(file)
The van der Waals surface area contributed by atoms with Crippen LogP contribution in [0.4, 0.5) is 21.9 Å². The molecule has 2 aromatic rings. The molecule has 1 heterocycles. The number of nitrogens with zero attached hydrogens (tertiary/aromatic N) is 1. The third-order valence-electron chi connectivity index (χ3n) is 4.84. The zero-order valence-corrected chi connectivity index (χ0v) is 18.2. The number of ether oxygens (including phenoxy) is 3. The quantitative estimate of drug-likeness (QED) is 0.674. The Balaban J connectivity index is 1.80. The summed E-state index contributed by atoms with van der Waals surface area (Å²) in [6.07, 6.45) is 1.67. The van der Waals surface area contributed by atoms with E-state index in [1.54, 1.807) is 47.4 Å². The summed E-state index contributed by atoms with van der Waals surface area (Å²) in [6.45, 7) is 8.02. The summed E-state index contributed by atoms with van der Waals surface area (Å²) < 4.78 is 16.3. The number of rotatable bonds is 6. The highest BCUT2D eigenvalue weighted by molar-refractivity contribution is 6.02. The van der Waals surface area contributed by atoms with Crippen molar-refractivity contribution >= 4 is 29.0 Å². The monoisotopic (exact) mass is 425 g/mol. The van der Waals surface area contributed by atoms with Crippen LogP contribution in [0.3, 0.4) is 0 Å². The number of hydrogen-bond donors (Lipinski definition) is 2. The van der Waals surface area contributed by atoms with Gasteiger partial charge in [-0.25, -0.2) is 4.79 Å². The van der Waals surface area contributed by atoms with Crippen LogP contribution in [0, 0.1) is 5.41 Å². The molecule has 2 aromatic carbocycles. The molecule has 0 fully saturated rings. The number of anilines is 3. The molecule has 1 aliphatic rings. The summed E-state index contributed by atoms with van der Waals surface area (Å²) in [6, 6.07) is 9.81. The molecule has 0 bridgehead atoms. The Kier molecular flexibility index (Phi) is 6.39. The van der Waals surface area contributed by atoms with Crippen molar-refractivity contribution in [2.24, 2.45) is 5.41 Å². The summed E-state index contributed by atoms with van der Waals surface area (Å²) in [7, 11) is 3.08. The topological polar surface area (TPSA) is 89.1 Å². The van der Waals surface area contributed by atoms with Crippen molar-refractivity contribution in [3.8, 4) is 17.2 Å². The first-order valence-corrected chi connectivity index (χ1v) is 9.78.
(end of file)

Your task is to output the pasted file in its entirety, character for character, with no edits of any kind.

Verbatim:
The van der Waals surface area contributed by atoms with Crippen LogP contribution in [0.4, 0.5) is 21.9 Å². The molecule has 2 aromatic rings. The molecule has 1 heterocycles. The number of nitrogens with zero attached hydrogens (tertiary/aromatic N) is 1. The third-order valence-electron chi connectivity index (χ3n) is 4.84. The zero-order valence-corrected chi connectivity index (χ0v) is 18.2. The number of ether oxygens (including phenoxy) is 3. The quantitative estimate of drug-likeness (QED) is 0.674. The Balaban J connectivity index is 1.80. The summed E-state index contributed by atoms with van der Waals surface area (Å²) in [6.07, 6.45) is 1.67. The van der Waals surface area contributed by atoms with E-state index in [1.54, 1.807) is 47.4 Å². The summed E-state index contributed by atoms with van der Waals surface area (Å²) in [6.45, 7) is 8.02. The summed E-state index contributed by atoms with van der Waals surface area (Å²) < 4.78 is 16.3. The number of rotatable bonds is 6. The highest BCUT2D eigenvalue weighted by molar-refractivity contribution is 6.02. The van der Waals surface area contributed by atoms with Crippen molar-refractivity contribution >= 4 is 29.0 Å². The monoisotopic (exact) mass is 425 g/mol. The van der Waals surface area contributed by atoms with Crippen LogP contribution in [0.3, 0.4) is 0 Å². The number of hydrogen-bond donors (Lipinski definition) is 2. The van der Waals surface area contributed by atoms with Gasteiger partial charge in [-0.25, -0.2) is 4.79 Å². The van der Waals surface area contributed by atoms with Crippen LogP contribution in [0, 0.1) is 5.41 Å². The molecule has 2 aromatic carbocycles. The molecule has 0 fully saturated rings. The number of anilines is 3. The molecule has 1 aliphatic rings. The summed E-state index contributed by atoms with van der Waals surface area (Å²) in [6, 6.07) is 9.81. The molecule has 0 bridgehead atoms. The Kier molecular flexibility index (Phi) is 6.39. The van der Waals surface area contributed by atoms with Crippen molar-refractivity contribution in [2.24, 2.45) is 5.41 Å². The summed E-state index contributed by atoms with van der Waals surface area (Å²) in [7, 11) is 3.08. The topological polar surface area (TPSA) is 89.1 Å². The van der Waals surface area contributed by atoms with Crippen molar-refractivity contribution in [3.8, 4) is 17.2 Å². The first-order valence-corrected chi connectivity index (χ1v) is 9.78.